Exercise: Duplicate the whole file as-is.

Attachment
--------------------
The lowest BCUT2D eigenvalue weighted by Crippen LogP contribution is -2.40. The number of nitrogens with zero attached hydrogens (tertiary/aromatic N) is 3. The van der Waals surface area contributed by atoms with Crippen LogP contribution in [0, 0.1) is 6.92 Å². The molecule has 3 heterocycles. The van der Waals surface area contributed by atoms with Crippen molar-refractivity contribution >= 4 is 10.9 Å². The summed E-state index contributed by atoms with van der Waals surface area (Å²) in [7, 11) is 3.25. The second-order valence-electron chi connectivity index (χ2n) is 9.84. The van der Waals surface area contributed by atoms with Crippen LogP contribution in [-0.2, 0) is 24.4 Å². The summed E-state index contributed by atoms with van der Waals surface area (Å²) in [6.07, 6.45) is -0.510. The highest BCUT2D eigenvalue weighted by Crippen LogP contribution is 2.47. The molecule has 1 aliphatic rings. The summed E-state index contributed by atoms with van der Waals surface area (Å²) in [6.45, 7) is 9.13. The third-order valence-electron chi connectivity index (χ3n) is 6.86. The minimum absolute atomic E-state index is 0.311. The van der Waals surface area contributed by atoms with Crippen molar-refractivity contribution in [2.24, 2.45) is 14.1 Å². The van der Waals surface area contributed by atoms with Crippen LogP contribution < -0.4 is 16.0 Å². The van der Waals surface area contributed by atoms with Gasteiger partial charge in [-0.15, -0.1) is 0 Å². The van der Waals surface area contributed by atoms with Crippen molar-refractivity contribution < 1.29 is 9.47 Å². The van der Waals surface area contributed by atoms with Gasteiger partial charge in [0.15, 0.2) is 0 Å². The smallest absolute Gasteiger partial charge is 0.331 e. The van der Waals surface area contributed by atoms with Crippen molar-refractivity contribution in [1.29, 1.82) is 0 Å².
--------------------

The lowest BCUT2D eigenvalue weighted by Crippen LogP contribution is -2.40. The number of nitrogens with zero attached hydrogens (tertiary/aromatic N) is 3. The van der Waals surface area contributed by atoms with Crippen LogP contribution in [0, 0.1) is 6.92 Å². The molecule has 3 heterocycles. The van der Waals surface area contributed by atoms with Crippen molar-refractivity contribution >= 4 is 10.9 Å². The summed E-state index contributed by atoms with van der Waals surface area (Å²) in [7, 11) is 3.25. The second-order valence-electron chi connectivity index (χ2n) is 9.84. The van der Waals surface area contributed by atoms with Crippen LogP contribution in [-0.2, 0) is 24.4 Å². The summed E-state index contributed by atoms with van der Waals surface area (Å²) in [6.07, 6.45) is -0.510. The highest BCUT2D eigenvalue weighted by Crippen LogP contribution is 2.47. The molecule has 1 aliphatic rings. The summed E-state index contributed by atoms with van der Waals surface area (Å²) in [6.45, 7) is 9.13. The third-order valence-electron chi connectivity index (χ3n) is 6.86. The minimum absolute atomic E-state index is 0.311. The van der Waals surface area contributed by atoms with Crippen molar-refractivity contribution in [2.24, 2.45) is 14.1 Å². The van der Waals surface area contributed by atoms with Crippen LogP contribution < -0.4 is 16.0 Å². The van der Waals surface area contributed by atoms with Gasteiger partial charge in [-0.15, -0.1) is 0 Å². The van der Waals surface area contributed by atoms with Crippen molar-refractivity contribution < 1.29 is 9.47 Å². The van der Waals surface area contributed by atoms with Gasteiger partial charge in [0.15, 0.2) is 0 Å². The smallest absolute Gasteiger partial charge is 0.331 e. The van der Waals surface area contributed by atoms with Crippen molar-refractivity contribution in [1.29, 1.82) is 0 Å².